Cryptocurrency exchanges in India intend to set up a database of transactions and crypto traders. Information about user accounts would be linked to an account number or Aadhaar ID. This policy is being introduced as the Indian authorities attempt to regulate cryptocurrencies.
A Crypto Trader Database
The Economic Times reports that Indian cryptocurrency exchanges want a central user repository, which will record transactions in real time. These exchanges belong to the BACC (Block Chain and Cryptocurrency Committee) of the IAMAI (Indian Mobile and Internet Association). In total, seven crypto exchanges belong to this organization.
Committee head, Ajeet Khurana, stressed that the organization plans to submit this proposal, among others, to the government department that is researching cryptocurrency matters.
According to a leading industry member, this will enable the transaction data of sellers and buyers of bitcoin (BTC) and other virtual currencies to be traced, via the users’ account number or Aadhaar ID. Data like the total quantity of bitcoin held, its’ value and the pattern of selling and buying by specific users will be accessible via the central user repository.
The Aadhaar ID is a unique, twelve digit number given to every Indian resident, depending on their demographic and biometric data. This is the biggest biometric identification system in the world, with more than 1.19 billion members as of November 2017.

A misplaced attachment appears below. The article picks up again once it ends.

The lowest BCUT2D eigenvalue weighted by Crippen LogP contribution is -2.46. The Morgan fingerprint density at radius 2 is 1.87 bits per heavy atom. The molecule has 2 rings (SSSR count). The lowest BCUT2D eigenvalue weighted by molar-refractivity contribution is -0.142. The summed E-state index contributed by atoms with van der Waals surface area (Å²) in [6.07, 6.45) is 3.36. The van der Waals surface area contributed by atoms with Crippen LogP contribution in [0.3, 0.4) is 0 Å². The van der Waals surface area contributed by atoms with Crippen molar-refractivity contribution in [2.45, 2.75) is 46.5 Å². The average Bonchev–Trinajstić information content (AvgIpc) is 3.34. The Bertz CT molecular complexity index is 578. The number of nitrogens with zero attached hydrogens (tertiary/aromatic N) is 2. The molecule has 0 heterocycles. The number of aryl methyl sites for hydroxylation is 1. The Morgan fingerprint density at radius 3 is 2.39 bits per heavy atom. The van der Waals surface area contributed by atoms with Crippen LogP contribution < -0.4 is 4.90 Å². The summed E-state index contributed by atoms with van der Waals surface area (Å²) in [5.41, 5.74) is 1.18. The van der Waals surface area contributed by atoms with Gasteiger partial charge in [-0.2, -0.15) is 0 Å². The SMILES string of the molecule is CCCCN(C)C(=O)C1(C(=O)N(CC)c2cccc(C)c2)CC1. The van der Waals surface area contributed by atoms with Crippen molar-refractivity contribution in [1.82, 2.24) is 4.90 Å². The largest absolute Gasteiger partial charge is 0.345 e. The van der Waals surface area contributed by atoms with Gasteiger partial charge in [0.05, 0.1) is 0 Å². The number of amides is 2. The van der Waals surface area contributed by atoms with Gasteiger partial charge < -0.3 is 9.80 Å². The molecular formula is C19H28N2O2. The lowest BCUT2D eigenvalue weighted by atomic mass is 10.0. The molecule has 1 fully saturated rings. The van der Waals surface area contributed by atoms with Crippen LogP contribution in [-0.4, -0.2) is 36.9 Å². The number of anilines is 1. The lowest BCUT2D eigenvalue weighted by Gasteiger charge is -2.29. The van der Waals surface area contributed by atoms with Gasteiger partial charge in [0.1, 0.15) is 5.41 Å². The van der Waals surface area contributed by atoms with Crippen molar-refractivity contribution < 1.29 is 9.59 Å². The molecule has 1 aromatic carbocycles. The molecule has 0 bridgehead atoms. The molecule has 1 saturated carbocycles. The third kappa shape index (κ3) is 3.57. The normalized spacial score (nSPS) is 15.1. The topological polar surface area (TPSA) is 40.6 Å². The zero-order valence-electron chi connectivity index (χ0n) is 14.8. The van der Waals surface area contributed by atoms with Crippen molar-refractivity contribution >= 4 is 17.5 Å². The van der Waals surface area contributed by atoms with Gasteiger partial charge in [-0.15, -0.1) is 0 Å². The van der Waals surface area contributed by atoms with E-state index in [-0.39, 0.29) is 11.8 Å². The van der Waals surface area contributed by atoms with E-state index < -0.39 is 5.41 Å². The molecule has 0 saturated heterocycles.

The account numbers are unique codes comprised of ten characters, which serve as identification for families, individuals, and corporate entities, particularly those who are liable for income tax. These are given to foreigners with valid visas and Indian citizens.
Khurana said that BACC intends to put forward its’ proposal soon to the government department led by SC Garg — the Economic Affairs Secretary. The government department will offer its’ recommendations in March, and assign an official to oversee cryptocurrency trading.
Crypto Laws in India
In early February 2018, Khurana stated that the government in India wants to clarify its’ rules concerning crypto exchanges and cryptocurrencies. In his estimation, five million Indians either use cryptocurrency at the moment, or they have used them at some point previously. This figure, he predicts, is set to rise.
Khurana went on to say that Indian exchanges do not permit foreigners to take part, and foreign exchanges are not allowed to operate. Essentially, the Indian cryptocurrency market works independently of the rest of the world. Notwithstanding, this market is still highly active.
When comparing the transactions carried out on cryptocurrency exchanges with those on the stock exchanges or forex markets, it is clear that they are on a similar level. Khurana also said that the laws governing Indian cryptocurrencies are taking a while to draw up, due to technological complexities and disputes about who should oversee them.
It appears as if many countries are attempting to bring something that is inherently borderless under control. On the face of it, this would seem to be a tall task. One of the main advantages of bitcoin, compared to fiat currency, is that it is free of central regulation and cuts out the middleman. For this reason, many people will regard any regulatory efforts as a waste of money and time.